While we wait on the CBA to be settled, I figured it’s time for fun speculation on additional moves the Astros could make. Click identified the bullpen as an area of need/focus. In my off-season rant thread, I had noted Knebel/McHugh as my primary targets. Since then the Astros have signed Neris, and Knebel has come off the board as well. While McHugh would still be my #1 target, I wanted to take a look at Ryan Tepera.
For those who were not impressed initially by the signing of Neris, this name likely won’t be the type of big name target you were looking for. I completely understand that there may be fans against this signing simply for what Tepera said after series against the sox. Additionally, there is a distinct possibility that Tepera would not be interested in signing here given his comments. But as we look to buffer the bullpen with a tight budget, Tepera is a potential asset worth exploring.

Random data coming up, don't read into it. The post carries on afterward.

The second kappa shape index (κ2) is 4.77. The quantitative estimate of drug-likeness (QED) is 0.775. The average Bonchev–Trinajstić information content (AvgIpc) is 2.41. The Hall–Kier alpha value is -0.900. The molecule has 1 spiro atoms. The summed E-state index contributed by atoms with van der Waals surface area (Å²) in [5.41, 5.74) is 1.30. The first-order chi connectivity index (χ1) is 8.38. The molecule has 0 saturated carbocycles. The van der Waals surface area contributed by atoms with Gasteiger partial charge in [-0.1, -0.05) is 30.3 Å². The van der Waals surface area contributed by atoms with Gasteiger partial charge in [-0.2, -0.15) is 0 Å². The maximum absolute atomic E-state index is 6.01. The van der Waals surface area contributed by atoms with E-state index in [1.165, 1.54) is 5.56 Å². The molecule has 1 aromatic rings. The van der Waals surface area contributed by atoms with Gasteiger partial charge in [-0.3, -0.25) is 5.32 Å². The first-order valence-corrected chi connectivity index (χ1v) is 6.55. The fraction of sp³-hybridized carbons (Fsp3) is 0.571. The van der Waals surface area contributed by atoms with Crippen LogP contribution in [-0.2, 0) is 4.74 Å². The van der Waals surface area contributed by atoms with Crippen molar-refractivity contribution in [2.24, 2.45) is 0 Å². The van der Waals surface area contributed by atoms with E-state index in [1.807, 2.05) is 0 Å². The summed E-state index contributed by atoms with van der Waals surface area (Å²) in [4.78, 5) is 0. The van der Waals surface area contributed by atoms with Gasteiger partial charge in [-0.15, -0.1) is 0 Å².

Ryan Tepera gets whiffs galore on his slider pic.twitter.com/O5ikUcz6mQ— Nick Pollack (@PitcherList) June 23, 2021
Who is Ryan Tepera?
Since joining the Blue Jays back in 2015, Tepera has quietly pitched as a solid reliever with a 12-14 record, sporting a 3.48 ERA across 297.1 IP (61st best reliever with 250+ IP across 7 seasons). His career 9.32 K/9, 3.27 BB/9, and 1.12 WHIP are solid enough supporting figures. With an injury, Tepera’s velocity dropped from an average of 95+ down to 93.5. With the drop in velocity the 2019 results were fairly abysmal coming in at a 4.98 ERA (that the advanced stats all indicating he was lucky to get that) . The Blue Jays designated Tepera after the 2019 season, with the Cubs signing him for a split minor/major league deal (900k/300k). The Cubs were happy enough with his 2020 that resulted in a 3.92 ERA, but more importantly his ability to mis bats which came in at a 13.50 K/9 clip (although off-set by a 5.23 BB/9) that they re-signed him to a deal that could earn up to $1.75 million. Tepera had a solid enough career up to this point, but in 2021 Tepera achieved a vastly different level of success.